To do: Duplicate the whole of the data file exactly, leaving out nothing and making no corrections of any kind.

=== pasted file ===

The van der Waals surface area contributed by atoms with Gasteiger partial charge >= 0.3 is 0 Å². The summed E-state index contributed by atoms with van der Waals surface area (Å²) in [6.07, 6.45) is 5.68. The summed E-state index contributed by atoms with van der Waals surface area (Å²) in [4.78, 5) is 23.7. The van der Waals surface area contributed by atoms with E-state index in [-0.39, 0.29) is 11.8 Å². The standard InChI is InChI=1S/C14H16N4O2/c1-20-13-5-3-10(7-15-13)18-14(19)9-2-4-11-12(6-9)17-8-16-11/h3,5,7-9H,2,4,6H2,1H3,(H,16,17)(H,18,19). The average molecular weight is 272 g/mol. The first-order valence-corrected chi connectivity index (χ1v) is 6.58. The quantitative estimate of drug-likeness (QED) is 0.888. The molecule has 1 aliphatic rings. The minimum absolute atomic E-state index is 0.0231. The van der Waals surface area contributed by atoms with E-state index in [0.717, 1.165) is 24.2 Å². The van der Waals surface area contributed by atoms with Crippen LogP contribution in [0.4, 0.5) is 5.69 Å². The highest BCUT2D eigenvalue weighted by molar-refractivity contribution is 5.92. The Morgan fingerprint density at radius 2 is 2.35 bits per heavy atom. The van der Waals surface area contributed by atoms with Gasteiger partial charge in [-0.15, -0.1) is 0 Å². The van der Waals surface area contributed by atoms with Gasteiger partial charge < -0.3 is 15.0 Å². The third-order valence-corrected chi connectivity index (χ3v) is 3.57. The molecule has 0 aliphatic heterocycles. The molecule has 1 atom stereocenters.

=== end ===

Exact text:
The van der Waals surface area contributed by atoms with Gasteiger partial charge >= 0.3 is 0 Å². The summed E-state index contributed by atoms with van der Waals surface area (Å²) in [6.07, 6.45) is 5.68. The summed E-state index contributed by atoms with van der Waals surface area (Å²) in [4.78, 5) is 23.7. The van der Waals surface area contributed by atoms with E-state index in [-0.39, 0.29) is 11.8 Å². The standard InChI is InChI=1S/C14H16N4O2/c1-20-13-5-3-10(7-15-13)18-14(19)9-2-4-11-12(6-9)17-8-16-11/h3,5,7-9H,2,4,6H2,1H3,(H,16,17)(H,18,19). The average molecular weight is 272 g/mol. The first-order valence-corrected chi connectivity index (χ1v) is 6.58. The quantitative estimate of drug-likeness (QED) is 0.888. The molecule has 1 aliphatic rings. The minimum absolute atomic E-state index is 0.0231. The van der Waals surface area contributed by atoms with E-state index in [0.717, 1.165) is 24.2 Å². The van der Waals surface area contributed by atoms with Crippen LogP contribution in [0.4, 0.5) is 5.69 Å². The highest BCUT2D eigenvalue weighted by molar-refractivity contribution is 5.92. The Morgan fingerprint density at radius 2 is 2.35 bits per heavy atom. The van der Waals surface area contributed by atoms with Gasteiger partial charge in [-0.15, -0.1) is 0 Å². The van der Waals surface area contributed by atoms with Gasteiger partial charge < -0.3 is 15.0 Å². The third-order valence-corrected chi connectivity index (χ3v) is 3.57. The molecule has 0 aliphatic heterocycles. The molecule has 1 atom stereocenters.